“Nature is where I draw my energy from,” she notes. “Plants and trees... you’re going to see a lot more of the natural world in my work.”
That interest is also reflected in her ambition as an amateur herbalist. “I like to gather and use wild plants. It’s important to be connected to our own environment.”
Steffes also serves as a model in many of her paintings, enlisting her husband Michael and son Seamus on occasion as well. “All of my paintings are self-portraits,” she says. “Everything is a self-portrait in a sense because you’re expressing your experience. I feel kind of weird about putting myself in my paintings and try to change things in little ways, but somehow a part of me comes through.”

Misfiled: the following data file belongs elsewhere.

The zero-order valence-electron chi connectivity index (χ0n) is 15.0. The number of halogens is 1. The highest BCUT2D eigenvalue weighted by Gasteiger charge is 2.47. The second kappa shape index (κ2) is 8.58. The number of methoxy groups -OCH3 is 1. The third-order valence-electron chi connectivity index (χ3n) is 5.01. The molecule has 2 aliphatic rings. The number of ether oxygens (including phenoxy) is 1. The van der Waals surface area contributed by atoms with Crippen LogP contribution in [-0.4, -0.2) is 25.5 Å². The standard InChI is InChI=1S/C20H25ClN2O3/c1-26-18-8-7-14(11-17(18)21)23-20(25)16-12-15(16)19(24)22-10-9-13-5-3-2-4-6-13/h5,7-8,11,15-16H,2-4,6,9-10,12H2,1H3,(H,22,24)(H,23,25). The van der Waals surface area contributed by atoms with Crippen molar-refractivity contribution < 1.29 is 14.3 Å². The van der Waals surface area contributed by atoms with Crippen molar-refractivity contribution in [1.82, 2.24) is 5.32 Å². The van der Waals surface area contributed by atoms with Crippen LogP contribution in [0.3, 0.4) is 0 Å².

In fact, for her surrealistic painting of a snake holding a woman at the end of a rope, Steffes had her husband Michael photograph her dangling from a line to get the image just right.
What does she hope to do next with her art?
“I don’t have anything planned out,” she says. “I just want to paint. Whenever I worry about where my paintings are going to go and whether they’ll sell, I get frustrated and stop painting.. I’m going to leave that one up to the universe.”

Melonie Steffes is available for private portraits and can be contacted via email at frognoise@centurytel.net. She will also be on hand at an artist reception for her work this Thursday, Oct. 20 from 6-9 p.m. at Gallery Fifty in Traverse City.